Colorectal cancer test sensitivity varies by polyp location

  • Clin Epidemiol
  • 25.10.2019

  • von Craig Hicks
  • Studien – kurz & knapp
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Takeaway

  • Immunochemical fecal occult blood tests (iFOBTs) have higher sensitivity for detecting advanced adenomas and neoplasia in the distal colon and rectum than in the proximal colon.

Why this matters

  • iFOBTs are among the most widely used noninvasive tests for colorectal cancer (CRC) screening; clinicians interpreting screening results should consider potential differences in diagnostic accuracy, based on anatomical location.

Study design

  • Researchers analyzed 31 studies assessing iFOBT-based detection of colorectal neoplasms in the proximal colon, distal colon, and rectum (N range, 112-21,805; mean age range, 48-69 years), using a random effects model to calculate pooled sensitivities and specificities.
  • Funding: National Natural Science Foundation of China; Chinese Academy of Medical Sciences.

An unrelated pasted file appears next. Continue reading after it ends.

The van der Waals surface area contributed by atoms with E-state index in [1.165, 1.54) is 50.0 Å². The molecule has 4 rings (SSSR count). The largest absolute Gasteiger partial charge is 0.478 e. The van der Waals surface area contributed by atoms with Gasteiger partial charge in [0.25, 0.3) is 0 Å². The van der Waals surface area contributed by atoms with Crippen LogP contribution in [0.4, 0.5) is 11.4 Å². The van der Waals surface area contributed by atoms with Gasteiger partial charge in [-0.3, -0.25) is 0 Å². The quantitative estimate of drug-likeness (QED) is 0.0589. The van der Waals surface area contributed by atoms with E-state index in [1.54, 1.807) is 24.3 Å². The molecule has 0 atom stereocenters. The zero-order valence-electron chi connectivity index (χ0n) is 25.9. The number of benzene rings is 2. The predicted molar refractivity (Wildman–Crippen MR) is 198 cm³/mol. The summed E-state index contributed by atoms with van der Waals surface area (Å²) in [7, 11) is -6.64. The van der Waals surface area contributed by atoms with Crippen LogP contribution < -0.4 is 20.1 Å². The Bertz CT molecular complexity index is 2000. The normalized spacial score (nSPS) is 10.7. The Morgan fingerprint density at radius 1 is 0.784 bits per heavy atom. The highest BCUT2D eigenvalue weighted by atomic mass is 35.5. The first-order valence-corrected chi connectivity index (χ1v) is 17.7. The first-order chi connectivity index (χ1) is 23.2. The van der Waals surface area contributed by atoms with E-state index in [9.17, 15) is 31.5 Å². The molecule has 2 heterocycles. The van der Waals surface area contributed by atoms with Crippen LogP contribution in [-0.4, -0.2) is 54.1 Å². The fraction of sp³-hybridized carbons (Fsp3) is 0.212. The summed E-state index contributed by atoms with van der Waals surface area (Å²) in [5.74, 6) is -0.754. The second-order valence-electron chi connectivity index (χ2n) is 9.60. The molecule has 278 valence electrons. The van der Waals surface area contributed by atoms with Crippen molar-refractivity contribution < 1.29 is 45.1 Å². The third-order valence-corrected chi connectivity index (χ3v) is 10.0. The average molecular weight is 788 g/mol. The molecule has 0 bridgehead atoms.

Key results

  • Researchers found no site-specific differences for iFOBT sensitivities related to CRC (proximal colon: 0.67 [95% CI, 0.62-0.72] vs distal colon/rectum: 0.72 [95% CI, 0.68-0.75]).
  • iFOBT had higher sensitivities for detecting distally located advanced adenomas (0.32; 95% CI, 0.30-0.34) and neoplasms (0.38; 95% CI, 0.36-0.40) than for proximally located advanced adenomas (0.24; 95% CI, 0.22-0.25) and neoplasms (0.25; 95% CI, 0.23-0.28).

Limitations

  • Studies had different designs, participant characteristics, and FOBT cutoff values.